The merger between Haynes and Boone, LLP and London-based Curtis Davis Garrard continued to attract press attention with the Sept. 1 announcement that U.K. regulators had issued their final approval for the transaction.
Coverage came from trade press including Offshore Energy Today, international news services like Bloomberg, U.S. national publications including Law360 and Fortune, as well as regional outlets like the Dallas Business Journal and Texas Lawyer.
Fortune's Term Sheet noted that the combined firm is now open for business as Haynes and Boone CDG in the U.K. and Haynes and Boone in the U.S.
A Bloomberg Big Law Business op-ed piece penned by firm Managing Partner Tim Powers discussed why the firms decided to join despite the U.K's vote to exit the European Union. Entitled, "Why This Law Firm Is Bullish on London Legal Market," the Sept. 8 article noted that the so-called Brexit could not change the fact that London is one of the "world’s preeminent hubs for commercial and legal services."
"While neither side believed that Brexit would occur, we believed that an exit vote would likely lead to short-term uncertainty in the financial markets but not alter the strategic case for the merger," Powers wrote. "With that confidence, we agreed to specifically exclude Brexit from the material adverse event clause in the merger agreement."
Law360 interviewed newly appointed London office Administrative Partner Brad Richards about expectations for the merger. “We know that CDG has a great name in this market,” said Richards, who has moved to London from the Haynes and Boone Houston office. “In what they do, they are very highly regarded. We wanted to make sure we both are taking advantage of that good name.” Ultimately, Richards said, the firm's goal is to “make our competitors sweat a little bit.”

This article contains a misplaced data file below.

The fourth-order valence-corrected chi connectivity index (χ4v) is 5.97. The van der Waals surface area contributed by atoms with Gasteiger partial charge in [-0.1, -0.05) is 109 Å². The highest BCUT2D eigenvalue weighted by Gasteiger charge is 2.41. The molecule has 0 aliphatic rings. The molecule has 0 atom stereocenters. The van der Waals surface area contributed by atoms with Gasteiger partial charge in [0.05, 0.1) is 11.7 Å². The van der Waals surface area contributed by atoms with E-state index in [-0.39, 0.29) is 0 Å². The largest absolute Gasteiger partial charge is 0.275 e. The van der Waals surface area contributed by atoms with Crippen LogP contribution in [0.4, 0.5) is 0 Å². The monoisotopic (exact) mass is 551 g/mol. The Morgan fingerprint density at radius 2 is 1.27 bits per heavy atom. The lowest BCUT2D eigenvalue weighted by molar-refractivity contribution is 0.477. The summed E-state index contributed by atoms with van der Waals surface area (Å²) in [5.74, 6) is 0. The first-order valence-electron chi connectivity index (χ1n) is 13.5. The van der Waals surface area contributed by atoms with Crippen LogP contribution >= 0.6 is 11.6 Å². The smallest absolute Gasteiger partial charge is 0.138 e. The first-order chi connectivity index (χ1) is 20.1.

Offshore Energy Today noted that the merger creates an "international commercial law firm providing legal services to the maritime and offshore oil and gas sectors in the U.K. and U.S., including in Houston and other energy hubs." Now numbering about 600 lawyers in twelve U.S. cities, London, Mexico City and Shanghai, the combined firm is tailored to serve "major oil and gas companies with worldwide development interests, smaller independent oil and gas companies, offshore contractors providing a range of exploration and production services and specialist suppliers of oilfield services and equipment, including shipyards," the magazine said.
And Texas Lawyer featured an interview with Powers, who touted the merger as a client conduit to English law service. "In global transactions," Powers said, "English common law will continue to govern transactions and dispute resolutions going forward more and more."
Links to coverage:
Dallas Business Journal (subscription required)
Law 360 (subscription required)
National Law Journal (subscription required)
Texas Lawyer (subscription required)